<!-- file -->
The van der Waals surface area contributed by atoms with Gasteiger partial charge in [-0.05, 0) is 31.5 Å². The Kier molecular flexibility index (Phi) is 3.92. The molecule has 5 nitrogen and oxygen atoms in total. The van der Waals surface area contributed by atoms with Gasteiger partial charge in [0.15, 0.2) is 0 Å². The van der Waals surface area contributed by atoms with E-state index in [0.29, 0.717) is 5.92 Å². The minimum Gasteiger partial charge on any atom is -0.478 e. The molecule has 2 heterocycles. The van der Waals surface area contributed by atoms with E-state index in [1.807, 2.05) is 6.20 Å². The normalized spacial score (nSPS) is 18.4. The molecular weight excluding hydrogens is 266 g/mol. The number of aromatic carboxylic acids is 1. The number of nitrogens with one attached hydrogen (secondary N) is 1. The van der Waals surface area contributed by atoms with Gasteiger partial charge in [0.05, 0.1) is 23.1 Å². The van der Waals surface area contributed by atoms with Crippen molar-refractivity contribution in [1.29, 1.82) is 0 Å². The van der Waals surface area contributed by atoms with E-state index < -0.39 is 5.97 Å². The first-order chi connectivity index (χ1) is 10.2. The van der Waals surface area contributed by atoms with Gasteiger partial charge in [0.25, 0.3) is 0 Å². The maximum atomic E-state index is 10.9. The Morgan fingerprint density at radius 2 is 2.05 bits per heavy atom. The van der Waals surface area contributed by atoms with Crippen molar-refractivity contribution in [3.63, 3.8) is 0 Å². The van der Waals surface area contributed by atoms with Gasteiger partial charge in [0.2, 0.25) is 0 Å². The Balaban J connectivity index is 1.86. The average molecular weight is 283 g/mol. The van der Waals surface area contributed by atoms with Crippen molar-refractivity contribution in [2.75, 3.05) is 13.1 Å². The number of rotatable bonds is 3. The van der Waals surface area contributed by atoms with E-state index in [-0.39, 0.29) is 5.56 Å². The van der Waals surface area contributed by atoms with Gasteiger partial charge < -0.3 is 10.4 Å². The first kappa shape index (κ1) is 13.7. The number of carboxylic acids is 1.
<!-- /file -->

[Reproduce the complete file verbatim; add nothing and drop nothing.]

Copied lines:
The van der Waals surface area contributed by atoms with Gasteiger partial charge in [-0.05, 0) is 31.5 Å². The Kier molecular flexibility index (Phi) is 3.92. The molecule has 5 nitrogen and oxygen atoms in total. The van der Waals surface area contributed by atoms with Gasteiger partial charge in [0.15, 0.2) is 0 Å². The van der Waals surface area contributed by atoms with E-state index in [0.29, 0.717) is 5.92 Å². The minimum Gasteiger partial charge on any atom is -0.478 e. The molecule has 2 heterocycles. The van der Waals surface area contributed by atoms with E-state index in [1.807, 2.05) is 6.20 Å². The normalized spacial score (nSPS) is 18.4. The molecular weight excluding hydrogens is 266 g/mol. The number of aromatic carboxylic acids is 1. The number of nitrogens with one attached hydrogen (secondary N) is 1. The van der Waals surface area contributed by atoms with Gasteiger partial charge in [0.05, 0.1) is 23.1 Å². The van der Waals surface area contributed by atoms with Crippen molar-refractivity contribution in [1.29, 1.82) is 0 Å². The van der Waals surface area contributed by atoms with E-state index < -0.39 is 5.97 Å². The first-order chi connectivity index (χ1) is 10.2. The van der Waals surface area contributed by atoms with Gasteiger partial charge in [0.25, 0.3) is 0 Å². The maximum atomic E-state index is 10.9. The Morgan fingerprint density at radius 2 is 2.05 bits per heavy atom. The van der Waals surface area contributed by atoms with Crippen molar-refractivity contribution in [3.63, 3.8) is 0 Å². The van der Waals surface area contributed by atoms with Gasteiger partial charge in [0.2, 0.25) is 0 Å². The Balaban J connectivity index is 1.86. The average molecular weight is 283 g/mol. The van der Waals surface area contributed by atoms with Crippen molar-refractivity contribution in [2.75, 3.05) is 13.1 Å². The number of rotatable bonds is 3. The van der Waals surface area contributed by atoms with E-state index in [-0.39, 0.29) is 5.56 Å². The van der Waals surface area contributed by atoms with Gasteiger partial charge < -0.3 is 10.4 Å². The first kappa shape index (κ1) is 13.7. The number of carboxylic acids is 1.